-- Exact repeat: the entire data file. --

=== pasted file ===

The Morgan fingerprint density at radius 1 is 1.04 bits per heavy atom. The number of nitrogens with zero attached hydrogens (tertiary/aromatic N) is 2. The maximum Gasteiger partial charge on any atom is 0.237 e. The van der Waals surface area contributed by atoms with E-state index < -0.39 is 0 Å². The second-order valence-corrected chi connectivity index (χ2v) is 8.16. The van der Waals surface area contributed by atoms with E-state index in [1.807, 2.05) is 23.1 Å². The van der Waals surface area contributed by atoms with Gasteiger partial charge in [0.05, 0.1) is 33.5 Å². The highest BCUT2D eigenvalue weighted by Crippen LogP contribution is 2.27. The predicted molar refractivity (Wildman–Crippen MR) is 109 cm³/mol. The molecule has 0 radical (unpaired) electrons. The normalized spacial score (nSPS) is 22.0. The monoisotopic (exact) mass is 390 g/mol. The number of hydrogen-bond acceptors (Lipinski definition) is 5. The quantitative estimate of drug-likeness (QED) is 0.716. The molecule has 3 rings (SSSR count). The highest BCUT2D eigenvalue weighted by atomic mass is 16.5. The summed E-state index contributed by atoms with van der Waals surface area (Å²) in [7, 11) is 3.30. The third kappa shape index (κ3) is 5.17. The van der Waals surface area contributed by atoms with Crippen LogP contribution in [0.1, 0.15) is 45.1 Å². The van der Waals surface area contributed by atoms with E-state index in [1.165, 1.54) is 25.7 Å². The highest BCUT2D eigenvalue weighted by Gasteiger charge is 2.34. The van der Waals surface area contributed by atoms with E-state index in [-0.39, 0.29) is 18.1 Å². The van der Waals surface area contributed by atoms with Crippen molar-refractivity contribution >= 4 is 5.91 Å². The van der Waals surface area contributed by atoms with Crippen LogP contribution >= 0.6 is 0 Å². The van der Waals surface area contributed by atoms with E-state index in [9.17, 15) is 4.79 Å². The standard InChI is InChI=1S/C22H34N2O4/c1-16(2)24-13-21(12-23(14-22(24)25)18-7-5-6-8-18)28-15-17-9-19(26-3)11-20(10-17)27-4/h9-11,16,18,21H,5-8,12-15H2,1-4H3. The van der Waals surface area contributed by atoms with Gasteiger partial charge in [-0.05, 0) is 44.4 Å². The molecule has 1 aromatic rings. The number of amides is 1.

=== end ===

The Morgan fingerprint density at radius 1 is 1.04 bits per heavy atom. The number of nitrogens with zero attached hydrogens (tertiary/aromatic N) is 2. The maximum Gasteiger partial charge on any atom is 0.237 e. The van der Waals surface area contributed by atoms with E-state index < -0.39 is 0 Å². The second-order valence-corrected chi connectivity index (χ2v) is 8.16. The van der Waals surface area contributed by atoms with E-state index in [1.807, 2.05) is 23.1 Å². The van der Waals surface area contributed by atoms with Gasteiger partial charge in [0.05, 0.1) is 33.5 Å². The highest BCUT2D eigenvalue weighted by Crippen LogP contribution is 2.27. The predicted molar refractivity (Wildman–Crippen MR) is 109 cm³/mol. The molecule has 0 radical (unpaired) electrons. The normalized spacial score (nSPS) is 22.0. The monoisotopic (exact) mass is 390 g/mol. The number of hydrogen-bond acceptors (Lipinski definition) is 5. The quantitative estimate of drug-likeness (QED) is 0.716. The molecule has 3 rings (SSSR count). The highest BCUT2D eigenvalue weighted by atomic mass is 16.5. The summed E-state index contributed by atoms with van der Waals surface area (Å²) in [7, 11) is 3.30. The third kappa shape index (κ3) is 5.17. The van der Waals surface area contributed by atoms with Crippen LogP contribution in [0.1, 0.15) is 45.1 Å². The van der Waals surface area contributed by atoms with E-state index in [1.165, 1.54) is 25.7 Å². The highest BCUT2D eigenvalue weighted by Gasteiger charge is 2.34. The van der Waals surface area contributed by atoms with E-state index in [-0.39, 0.29) is 18.1 Å². The van der Waals surface area contributed by atoms with Crippen molar-refractivity contribution >= 4 is 5.91 Å². The van der Waals surface area contributed by atoms with Crippen LogP contribution >= 0.6 is 0 Å². The van der Waals surface area contributed by atoms with E-state index in [9.17, 15) is 4.79 Å². The standard InChI is InChI=1S/C22H34N2O4/c1-16(2)24-13-21(12-23(14-22(24)25)18-7-5-6-8-18)28-15-17-9-19(26-3)11-20(10-17)27-4/h9-11,16,18,21H,5-8,12-15H2,1-4H3. The van der Waals surface area contributed by atoms with Gasteiger partial charge in [-0.05, 0) is 44.4 Å². The molecule has 1 aromatic rings. The number of amides is 1.